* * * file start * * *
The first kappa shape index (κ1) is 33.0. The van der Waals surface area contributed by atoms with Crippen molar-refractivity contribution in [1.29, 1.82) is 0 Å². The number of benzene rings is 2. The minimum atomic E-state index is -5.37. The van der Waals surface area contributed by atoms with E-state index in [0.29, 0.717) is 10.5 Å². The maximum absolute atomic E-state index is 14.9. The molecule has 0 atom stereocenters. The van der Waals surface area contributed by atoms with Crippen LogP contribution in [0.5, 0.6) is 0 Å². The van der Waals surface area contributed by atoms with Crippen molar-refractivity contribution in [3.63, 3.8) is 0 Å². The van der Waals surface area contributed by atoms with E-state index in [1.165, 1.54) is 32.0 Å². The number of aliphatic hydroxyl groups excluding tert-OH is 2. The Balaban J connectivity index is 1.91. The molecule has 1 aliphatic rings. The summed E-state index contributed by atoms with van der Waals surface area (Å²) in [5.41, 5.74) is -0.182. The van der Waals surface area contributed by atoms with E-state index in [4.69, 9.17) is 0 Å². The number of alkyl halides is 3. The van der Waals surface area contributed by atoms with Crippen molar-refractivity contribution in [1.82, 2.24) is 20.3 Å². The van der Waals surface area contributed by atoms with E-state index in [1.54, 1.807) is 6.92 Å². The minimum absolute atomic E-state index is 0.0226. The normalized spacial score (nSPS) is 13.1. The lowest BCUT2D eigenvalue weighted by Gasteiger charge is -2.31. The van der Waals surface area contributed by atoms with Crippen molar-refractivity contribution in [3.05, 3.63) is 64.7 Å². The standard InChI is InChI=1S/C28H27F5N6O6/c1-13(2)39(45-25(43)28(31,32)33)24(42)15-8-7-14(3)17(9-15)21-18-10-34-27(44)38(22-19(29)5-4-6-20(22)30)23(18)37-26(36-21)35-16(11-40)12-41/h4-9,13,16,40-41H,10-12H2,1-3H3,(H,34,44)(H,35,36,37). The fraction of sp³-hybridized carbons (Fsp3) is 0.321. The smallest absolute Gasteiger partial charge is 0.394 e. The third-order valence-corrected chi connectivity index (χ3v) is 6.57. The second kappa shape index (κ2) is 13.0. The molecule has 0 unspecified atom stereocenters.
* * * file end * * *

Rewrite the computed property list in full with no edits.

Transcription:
The first kappa shape index (κ1) is 33.0. The van der Waals surface area contributed by atoms with Crippen molar-refractivity contribution in [1.29, 1.82) is 0 Å². The number of benzene rings is 2. The minimum atomic E-state index is -5.37. The van der Waals surface area contributed by atoms with E-state index in [0.29, 0.717) is 10.5 Å². The maximum absolute atomic E-state index is 14.9. The molecule has 0 atom stereocenters. The van der Waals surface area contributed by atoms with Crippen LogP contribution in [0.5, 0.6) is 0 Å². The van der Waals surface area contributed by atoms with Crippen molar-refractivity contribution in [3.63, 3.8) is 0 Å². The van der Waals surface area contributed by atoms with E-state index in [1.165, 1.54) is 32.0 Å². The number of aliphatic hydroxyl groups excluding tert-OH is 2. The Balaban J connectivity index is 1.91. The molecule has 1 aliphatic rings. The summed E-state index contributed by atoms with van der Waals surface area (Å²) in [5.41, 5.74) is -0.182. The van der Waals surface area contributed by atoms with E-state index in [4.69, 9.17) is 0 Å². The number of alkyl halides is 3. The van der Waals surface area contributed by atoms with Crippen molar-refractivity contribution in [1.82, 2.24) is 20.3 Å². The van der Waals surface area contributed by atoms with E-state index in [1.54, 1.807) is 6.92 Å². The minimum absolute atomic E-state index is 0.0226. The normalized spacial score (nSPS) is 13.1. The lowest BCUT2D eigenvalue weighted by Gasteiger charge is -2.31. The van der Waals surface area contributed by atoms with Crippen molar-refractivity contribution in [3.05, 3.63) is 64.7 Å². The standard InChI is InChI=1S/C28H27F5N6O6/c1-13(2)39(45-25(43)28(31,32)33)24(42)15-8-7-14(3)17(9-15)21-18-10-34-27(44)38(22-19(29)5-4-6-20(22)30)23(18)37-26(36-21)35-16(11-40)12-41/h4-9,13,16,40-41H,10-12H2,1-3H3,(H,34,44)(H,35,36,37). The fraction of sp³-hybridized carbons (Fsp3) is 0.321. The smallest absolute Gasteiger partial charge is 0.394 e. The third-order valence-corrected chi connectivity index (χ3v) is 6.57. The second kappa shape index (κ2) is 13.0. The molecule has 0 unspecified atom stereocenters.